oil passage 47 is provided in each inner part 54, connected
to neck part 27 and head part 27. Passage begins at an inlet
port 49 within internal chamber 102 and terminating in an
outlet port 45 located in each cylinder bore 4, as shown in
FIG. 4. Each outlet port 45 is located so piston rings 41
are lubricated as piston 10 reaches the bottom of its
stroke, as shown in FIG. 3. During the operation of engine
1, the movement of the internal components located in
crankcase 50 act as a pump forcing the oil in chamber 102
into inlet port 49, along passage 47, out each port 45 and
onto rings 41. Negative pressure created from piston 10
movement aids in drawing the oil onto rings 41. The flaring
of piston skirt 76 serves to obstruct the release of oil
into bore 4 when rings 41 are not in contact with inlet port
Each yoke rod 12 is necked at the cam member junction 114
for preventing oil in chamber 102 from being injected into
cylinder bore 4 through opening 106 during engine 1
operation. A seal 107 is located at opening 106 of each neck
28 and extends about rod 12 to also assists in obstructing
oil from being pumped into cylinder bore 4. Cylinder bore 4
is also sealed at its innermost end by its neck part 28.
In the operation of engine 1, pistons 10 act in concert to
rotate flywheel 20 by means of yokes 42. Each yoke 42 serves
to translate the longitudinal coaxial motion of each pair of
opposed pistons 10 into rotational movement of flywheel 20.
This occurs when a piston 10 moves down cylinder bore 4
thereby pushing yoke 42 along its longitudinal axis. As each
yoke 42 is moved it carries with it the connected cam
follower 32, thus causing flywheel 20 to rotate. Flywheel 20
will rotate 360.degree. about its axis as each yoke 42 is
pushed down and back.
Piston 10 movement occurs upon the detonation of a fuel
mixture 120 in cylinder 26. Fuel mixture 120 cycles through
each cylinder bore 4 in the following manner. The first
outward stroke of each piston 10 causes a negative pressure
below the piston to draw fuel mixture 120 from inlet port 14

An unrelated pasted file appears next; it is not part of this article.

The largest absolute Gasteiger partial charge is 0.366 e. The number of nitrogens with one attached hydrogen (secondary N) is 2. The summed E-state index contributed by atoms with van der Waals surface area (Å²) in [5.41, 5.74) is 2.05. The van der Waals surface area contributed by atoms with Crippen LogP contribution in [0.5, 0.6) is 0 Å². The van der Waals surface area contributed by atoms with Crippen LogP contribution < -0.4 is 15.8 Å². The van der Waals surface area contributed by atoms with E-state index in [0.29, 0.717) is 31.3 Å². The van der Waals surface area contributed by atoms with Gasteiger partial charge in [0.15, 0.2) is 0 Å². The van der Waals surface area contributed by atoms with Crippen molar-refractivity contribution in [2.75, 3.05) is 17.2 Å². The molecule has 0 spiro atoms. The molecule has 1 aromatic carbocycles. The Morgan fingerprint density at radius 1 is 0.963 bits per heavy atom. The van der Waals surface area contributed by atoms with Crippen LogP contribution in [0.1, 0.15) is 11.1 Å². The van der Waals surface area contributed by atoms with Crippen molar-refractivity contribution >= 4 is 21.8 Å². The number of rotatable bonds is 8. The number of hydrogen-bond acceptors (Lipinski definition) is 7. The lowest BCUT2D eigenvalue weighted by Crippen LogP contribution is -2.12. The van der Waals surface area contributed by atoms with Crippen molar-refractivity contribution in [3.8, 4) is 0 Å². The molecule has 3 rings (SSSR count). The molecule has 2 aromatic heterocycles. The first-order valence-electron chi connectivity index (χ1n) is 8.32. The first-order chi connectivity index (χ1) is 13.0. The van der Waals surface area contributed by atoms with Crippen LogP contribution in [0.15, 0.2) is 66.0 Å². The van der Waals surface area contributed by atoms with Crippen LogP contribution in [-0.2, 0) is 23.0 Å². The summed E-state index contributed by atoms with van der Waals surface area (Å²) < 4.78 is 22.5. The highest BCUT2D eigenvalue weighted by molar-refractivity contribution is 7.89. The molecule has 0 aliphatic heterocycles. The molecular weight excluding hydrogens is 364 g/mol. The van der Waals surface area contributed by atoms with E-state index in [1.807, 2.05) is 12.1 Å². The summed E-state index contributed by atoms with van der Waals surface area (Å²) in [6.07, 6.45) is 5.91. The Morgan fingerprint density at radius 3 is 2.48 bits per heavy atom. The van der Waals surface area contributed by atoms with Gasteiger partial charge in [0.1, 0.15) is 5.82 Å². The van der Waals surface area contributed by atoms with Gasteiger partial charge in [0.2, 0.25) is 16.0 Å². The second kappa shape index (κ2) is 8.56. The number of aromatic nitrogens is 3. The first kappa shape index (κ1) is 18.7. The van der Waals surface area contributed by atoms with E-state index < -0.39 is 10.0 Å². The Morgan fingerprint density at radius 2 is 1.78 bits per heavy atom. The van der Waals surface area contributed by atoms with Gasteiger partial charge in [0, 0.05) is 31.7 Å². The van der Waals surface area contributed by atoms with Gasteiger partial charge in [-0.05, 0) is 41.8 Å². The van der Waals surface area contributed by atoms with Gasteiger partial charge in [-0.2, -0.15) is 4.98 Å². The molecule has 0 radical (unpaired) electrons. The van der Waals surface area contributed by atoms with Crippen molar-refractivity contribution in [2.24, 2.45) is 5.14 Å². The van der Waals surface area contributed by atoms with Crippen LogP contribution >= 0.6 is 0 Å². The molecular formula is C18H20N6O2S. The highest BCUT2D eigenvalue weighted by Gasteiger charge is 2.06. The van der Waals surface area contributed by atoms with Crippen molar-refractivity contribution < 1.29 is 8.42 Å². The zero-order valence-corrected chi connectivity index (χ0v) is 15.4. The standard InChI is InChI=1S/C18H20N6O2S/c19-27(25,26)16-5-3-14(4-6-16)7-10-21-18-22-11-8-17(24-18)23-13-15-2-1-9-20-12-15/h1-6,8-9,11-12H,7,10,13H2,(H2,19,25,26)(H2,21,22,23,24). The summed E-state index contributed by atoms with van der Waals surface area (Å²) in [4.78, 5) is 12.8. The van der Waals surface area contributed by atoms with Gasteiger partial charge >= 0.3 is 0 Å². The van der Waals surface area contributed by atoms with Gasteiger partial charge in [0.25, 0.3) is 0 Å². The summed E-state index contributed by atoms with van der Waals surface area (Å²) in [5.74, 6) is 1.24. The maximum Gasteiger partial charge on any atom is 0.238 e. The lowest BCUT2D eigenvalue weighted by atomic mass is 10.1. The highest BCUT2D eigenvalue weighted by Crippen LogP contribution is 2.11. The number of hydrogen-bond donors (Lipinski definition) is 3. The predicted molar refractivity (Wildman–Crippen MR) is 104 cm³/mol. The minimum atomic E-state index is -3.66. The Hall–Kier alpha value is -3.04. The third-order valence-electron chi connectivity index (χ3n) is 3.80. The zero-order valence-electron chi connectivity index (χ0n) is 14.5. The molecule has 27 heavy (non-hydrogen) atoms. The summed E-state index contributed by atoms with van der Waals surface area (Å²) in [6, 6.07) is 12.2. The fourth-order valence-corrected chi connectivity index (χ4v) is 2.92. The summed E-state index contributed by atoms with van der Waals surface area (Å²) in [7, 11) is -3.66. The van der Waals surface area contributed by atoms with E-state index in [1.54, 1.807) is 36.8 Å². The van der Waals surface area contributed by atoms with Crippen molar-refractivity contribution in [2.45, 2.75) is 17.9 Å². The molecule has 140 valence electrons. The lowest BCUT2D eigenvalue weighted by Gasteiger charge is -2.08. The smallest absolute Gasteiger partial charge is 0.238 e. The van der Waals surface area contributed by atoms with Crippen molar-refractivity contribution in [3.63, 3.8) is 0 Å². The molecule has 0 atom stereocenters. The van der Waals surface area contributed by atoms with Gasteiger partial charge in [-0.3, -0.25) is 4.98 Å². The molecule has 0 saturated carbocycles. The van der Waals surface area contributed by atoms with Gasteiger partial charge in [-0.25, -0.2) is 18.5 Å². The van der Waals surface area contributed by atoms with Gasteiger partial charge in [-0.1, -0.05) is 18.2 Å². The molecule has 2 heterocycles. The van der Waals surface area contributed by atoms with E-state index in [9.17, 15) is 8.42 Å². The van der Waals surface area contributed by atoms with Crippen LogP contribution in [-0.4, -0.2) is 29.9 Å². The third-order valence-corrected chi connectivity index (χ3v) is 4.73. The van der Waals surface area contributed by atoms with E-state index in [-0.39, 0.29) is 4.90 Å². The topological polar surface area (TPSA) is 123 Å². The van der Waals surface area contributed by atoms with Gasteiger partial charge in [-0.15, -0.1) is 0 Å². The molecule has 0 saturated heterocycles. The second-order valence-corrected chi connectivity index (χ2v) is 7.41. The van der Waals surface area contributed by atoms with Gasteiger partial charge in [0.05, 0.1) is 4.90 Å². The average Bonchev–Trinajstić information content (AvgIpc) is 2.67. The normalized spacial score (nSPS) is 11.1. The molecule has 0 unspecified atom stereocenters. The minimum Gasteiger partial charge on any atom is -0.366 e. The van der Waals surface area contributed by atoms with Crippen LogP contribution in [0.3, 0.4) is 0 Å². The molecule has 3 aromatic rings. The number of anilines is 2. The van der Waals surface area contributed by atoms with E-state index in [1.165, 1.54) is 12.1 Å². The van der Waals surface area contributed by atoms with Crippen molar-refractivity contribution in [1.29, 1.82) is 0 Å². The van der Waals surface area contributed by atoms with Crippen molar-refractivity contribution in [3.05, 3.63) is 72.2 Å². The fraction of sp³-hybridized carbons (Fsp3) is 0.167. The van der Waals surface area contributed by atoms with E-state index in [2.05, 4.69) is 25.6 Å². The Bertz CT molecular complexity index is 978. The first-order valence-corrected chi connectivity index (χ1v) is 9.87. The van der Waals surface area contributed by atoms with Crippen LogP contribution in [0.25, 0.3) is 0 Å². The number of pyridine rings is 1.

into cylinder bore 4, as shown in FIG. 10. The following
inward stroke of piston 10 forces fuel mixture 120 from
below the piston into transfer ports 16, as shown in FIG.
12. When piston 10 reaches the bottom of cylinder bore 4,
transfer ports 16 open above the piston and allows the
pressurized fuel mixture 120 to flow into the area above the
piston, as shown in FIG. 13. The succeeding outward stroke
of piston 10 further compresses fuel mixture 120 above the
piston, as shown in FIG. 11. When piston 10 reaches the top
of cylinder bore 4, fuel mixture 120 is detonated by a spark
from sparkplug 24. The subsequent explosion causes piston 10
to move inwardly; this motion is commonly referred to as the
power stroke. As piston 10 reaches the bottom of cylinder
bore 4 during its power stroke, exhaust ports 46 open to
allow the burnt or exhaust gases 122 to expand and flow out
of cylinder bore 4 through exhaust ports 46, clearing it to
receive nearly simultaneously a fresh charge of fuel mixture
120, as shown in FIG. 13. The cycle is then repeated.
The presence of dwell cups 44 in yokes 42 increases the
engine's horsepower by regulating the movement of pistons
10. The outward movement of each piston 10 is substantially
stopped when its associated cam follower 32 travels along
the concave surface of dwell cup 44 during the power stroke
of its oppositely located, paired piston. By stopping piston
movement at the top its compression/detonation stroke, fuel
mixture 120 is compressed into a fixed volume and can